Kary Mullis, who invented polymerase chain reaction (PCR)technology, and Michael Smith, who developed a technique toreprogram the genetic code in DNA molecules and replacespecific amino acids in proteins, were awarded the Nobel prizein chemistry on Wednesday. They will share an $825,000award.
Mullis developed PCR technology during the 1980s whileworking for Cetus Corp. The technology, available since 1985,enables one to amplify and make millions or billions of copiesof gene sequences in a few hours.
In announcing the Nobel awards, the Royal Swedish Academyof Sciences stated that the biomedical applications of the PCRmethod "are already legion."
With PCR it is possible to discover very small amounts offoreign DNA in an organism, which has been valuable fordetection of HIV. The technology is also used to localize geneticalterations underlying disease, amplify DNA from blood or hairfor forensic use in crime cases, and produce DNA from fossilremains.
Citing the latter as a "fantastic application" of PCR, the Swedishacademy noted that researchers have produced geneticmaterial from insects that have been extinct for more than 20million years by using the PCR method on DNA extracted fromamber.
Mullis is currently an independent scientist living in La Jolla,Calif. After leaving Cetus he became director of Xytronyx Inc. ofSan Diego.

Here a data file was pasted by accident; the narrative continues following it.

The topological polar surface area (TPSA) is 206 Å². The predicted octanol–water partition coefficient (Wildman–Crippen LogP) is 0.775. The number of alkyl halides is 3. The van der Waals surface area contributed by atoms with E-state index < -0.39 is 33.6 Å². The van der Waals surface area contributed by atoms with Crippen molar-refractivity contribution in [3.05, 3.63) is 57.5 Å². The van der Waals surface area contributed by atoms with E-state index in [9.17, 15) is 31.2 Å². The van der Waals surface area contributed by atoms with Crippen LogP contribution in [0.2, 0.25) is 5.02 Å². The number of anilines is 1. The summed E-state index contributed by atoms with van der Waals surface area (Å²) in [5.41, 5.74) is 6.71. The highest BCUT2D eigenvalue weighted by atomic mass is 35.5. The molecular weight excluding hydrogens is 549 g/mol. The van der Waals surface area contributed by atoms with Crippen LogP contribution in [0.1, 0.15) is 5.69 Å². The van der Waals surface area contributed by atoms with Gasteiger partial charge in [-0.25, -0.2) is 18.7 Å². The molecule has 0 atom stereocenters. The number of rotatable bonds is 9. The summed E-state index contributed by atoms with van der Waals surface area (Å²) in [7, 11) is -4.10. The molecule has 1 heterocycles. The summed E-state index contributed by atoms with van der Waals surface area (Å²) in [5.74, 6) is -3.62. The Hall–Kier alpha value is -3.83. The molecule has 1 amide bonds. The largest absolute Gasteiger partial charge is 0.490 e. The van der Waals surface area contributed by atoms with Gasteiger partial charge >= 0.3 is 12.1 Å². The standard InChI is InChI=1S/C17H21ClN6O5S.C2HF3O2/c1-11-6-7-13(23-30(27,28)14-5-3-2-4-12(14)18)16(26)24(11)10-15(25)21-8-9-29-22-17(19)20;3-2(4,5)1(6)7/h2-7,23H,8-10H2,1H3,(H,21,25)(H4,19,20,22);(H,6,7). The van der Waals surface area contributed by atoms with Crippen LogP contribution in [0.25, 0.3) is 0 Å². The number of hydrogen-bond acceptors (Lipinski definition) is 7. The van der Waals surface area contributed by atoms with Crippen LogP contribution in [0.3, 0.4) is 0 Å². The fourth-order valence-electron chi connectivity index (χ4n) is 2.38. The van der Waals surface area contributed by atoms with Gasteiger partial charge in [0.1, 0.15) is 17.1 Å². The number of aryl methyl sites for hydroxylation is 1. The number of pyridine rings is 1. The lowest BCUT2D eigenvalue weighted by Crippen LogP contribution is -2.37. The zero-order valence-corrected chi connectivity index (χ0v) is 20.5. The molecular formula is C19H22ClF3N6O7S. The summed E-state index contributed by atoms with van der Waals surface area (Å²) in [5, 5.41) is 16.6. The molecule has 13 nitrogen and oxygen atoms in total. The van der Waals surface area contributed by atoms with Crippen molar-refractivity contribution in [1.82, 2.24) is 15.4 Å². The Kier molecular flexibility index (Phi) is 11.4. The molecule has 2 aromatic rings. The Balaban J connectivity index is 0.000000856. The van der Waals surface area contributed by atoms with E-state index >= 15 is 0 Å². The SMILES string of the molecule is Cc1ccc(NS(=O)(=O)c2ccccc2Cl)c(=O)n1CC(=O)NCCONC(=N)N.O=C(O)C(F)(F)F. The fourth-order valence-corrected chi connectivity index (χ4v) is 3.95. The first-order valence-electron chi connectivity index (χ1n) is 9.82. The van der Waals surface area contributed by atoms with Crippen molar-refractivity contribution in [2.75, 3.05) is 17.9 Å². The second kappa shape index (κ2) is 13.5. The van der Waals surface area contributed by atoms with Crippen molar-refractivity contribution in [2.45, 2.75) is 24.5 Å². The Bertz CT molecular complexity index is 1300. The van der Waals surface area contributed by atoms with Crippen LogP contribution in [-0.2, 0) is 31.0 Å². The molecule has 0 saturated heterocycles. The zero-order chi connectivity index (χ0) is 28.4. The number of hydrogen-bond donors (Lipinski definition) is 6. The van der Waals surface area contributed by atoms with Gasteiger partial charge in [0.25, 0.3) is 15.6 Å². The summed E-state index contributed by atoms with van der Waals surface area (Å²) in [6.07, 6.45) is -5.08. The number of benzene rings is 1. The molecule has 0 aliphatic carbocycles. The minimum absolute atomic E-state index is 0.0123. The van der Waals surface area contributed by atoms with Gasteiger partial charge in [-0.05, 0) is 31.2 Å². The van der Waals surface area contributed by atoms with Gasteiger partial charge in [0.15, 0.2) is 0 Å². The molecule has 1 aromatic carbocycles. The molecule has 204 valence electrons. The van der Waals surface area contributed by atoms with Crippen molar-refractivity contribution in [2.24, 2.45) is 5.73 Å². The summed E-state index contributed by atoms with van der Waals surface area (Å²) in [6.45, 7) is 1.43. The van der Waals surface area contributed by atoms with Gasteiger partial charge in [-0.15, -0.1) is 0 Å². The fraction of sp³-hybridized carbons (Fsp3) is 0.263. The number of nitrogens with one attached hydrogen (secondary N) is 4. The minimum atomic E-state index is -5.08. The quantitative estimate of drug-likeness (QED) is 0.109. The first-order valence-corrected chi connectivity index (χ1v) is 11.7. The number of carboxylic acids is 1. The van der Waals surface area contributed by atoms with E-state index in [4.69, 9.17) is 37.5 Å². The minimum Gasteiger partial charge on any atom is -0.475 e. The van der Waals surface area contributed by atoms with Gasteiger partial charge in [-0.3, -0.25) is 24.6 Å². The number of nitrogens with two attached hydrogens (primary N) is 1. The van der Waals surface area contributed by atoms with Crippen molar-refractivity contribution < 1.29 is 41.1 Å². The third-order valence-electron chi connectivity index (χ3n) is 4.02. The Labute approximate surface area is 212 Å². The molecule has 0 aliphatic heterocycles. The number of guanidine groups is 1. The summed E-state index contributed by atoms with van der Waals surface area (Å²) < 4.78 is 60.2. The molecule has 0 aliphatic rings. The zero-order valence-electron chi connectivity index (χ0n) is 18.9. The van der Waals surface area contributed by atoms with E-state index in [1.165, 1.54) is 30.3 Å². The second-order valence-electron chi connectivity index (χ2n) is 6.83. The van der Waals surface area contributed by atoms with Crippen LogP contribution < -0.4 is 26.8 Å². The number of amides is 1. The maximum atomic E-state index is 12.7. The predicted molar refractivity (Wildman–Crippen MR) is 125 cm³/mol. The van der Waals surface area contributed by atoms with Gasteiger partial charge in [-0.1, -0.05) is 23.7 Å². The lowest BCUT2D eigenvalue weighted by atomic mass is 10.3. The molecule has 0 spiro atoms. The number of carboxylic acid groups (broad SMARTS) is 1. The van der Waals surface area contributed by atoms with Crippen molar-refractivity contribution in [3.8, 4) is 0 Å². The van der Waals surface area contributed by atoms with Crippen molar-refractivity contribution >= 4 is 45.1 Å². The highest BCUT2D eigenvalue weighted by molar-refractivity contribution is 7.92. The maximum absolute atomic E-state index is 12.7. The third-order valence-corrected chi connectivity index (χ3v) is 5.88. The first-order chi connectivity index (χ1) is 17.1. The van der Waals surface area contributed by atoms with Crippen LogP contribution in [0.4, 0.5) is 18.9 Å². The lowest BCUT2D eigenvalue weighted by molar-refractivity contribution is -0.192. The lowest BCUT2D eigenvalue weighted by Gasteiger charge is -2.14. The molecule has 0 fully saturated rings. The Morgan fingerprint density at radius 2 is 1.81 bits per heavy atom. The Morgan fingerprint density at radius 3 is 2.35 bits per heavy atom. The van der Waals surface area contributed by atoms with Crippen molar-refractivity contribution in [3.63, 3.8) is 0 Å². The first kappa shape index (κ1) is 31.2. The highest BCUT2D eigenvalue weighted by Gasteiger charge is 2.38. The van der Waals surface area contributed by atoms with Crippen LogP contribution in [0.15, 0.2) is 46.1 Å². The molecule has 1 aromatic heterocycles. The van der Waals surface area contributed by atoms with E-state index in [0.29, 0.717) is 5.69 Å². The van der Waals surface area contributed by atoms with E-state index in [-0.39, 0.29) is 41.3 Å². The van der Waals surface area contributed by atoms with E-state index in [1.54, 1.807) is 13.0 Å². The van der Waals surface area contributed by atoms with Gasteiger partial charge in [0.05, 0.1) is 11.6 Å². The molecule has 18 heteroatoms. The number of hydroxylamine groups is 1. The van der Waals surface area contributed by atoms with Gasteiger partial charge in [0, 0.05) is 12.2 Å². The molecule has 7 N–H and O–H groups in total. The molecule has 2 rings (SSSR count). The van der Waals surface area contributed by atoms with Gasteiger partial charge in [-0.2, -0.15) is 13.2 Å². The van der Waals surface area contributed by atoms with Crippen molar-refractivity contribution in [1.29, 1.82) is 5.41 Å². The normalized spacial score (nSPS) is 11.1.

Smith is a professor of biochemistry at the University of BritishColumbia in Vancouver and director of the university'sbiotechnology laboratory. He invented the process ofoligonucleotide-based site-directed mutagenesis in 1978 whenhe induced a mutation in a bacteriophagic virus and cured anatural mutant of the virus so it regained its naturalproperties.
Four years later, Smith and his colleagues produced andisolated large quantities of a mutated enzyme in which apredetermined amino acid had been exchanged for anotherone.
The Swedish academy said this finding has been important inbiotechnology "where the concept protein design has beenintroduced, meaning the construction of proteins with desirableproperties."
For instance, the academy noted, "attempts are being made toproduce biotechnically a mutated hemoglobin which may giveus a new means of replacing blood. By mutating proteins in theimmune system, researchers have come a long way towardconstructing antibodies that can neutralize cancer cells."
-- Brenda Sandburg News Editor
(c) 1997 American Health Consultants. All rights reserved.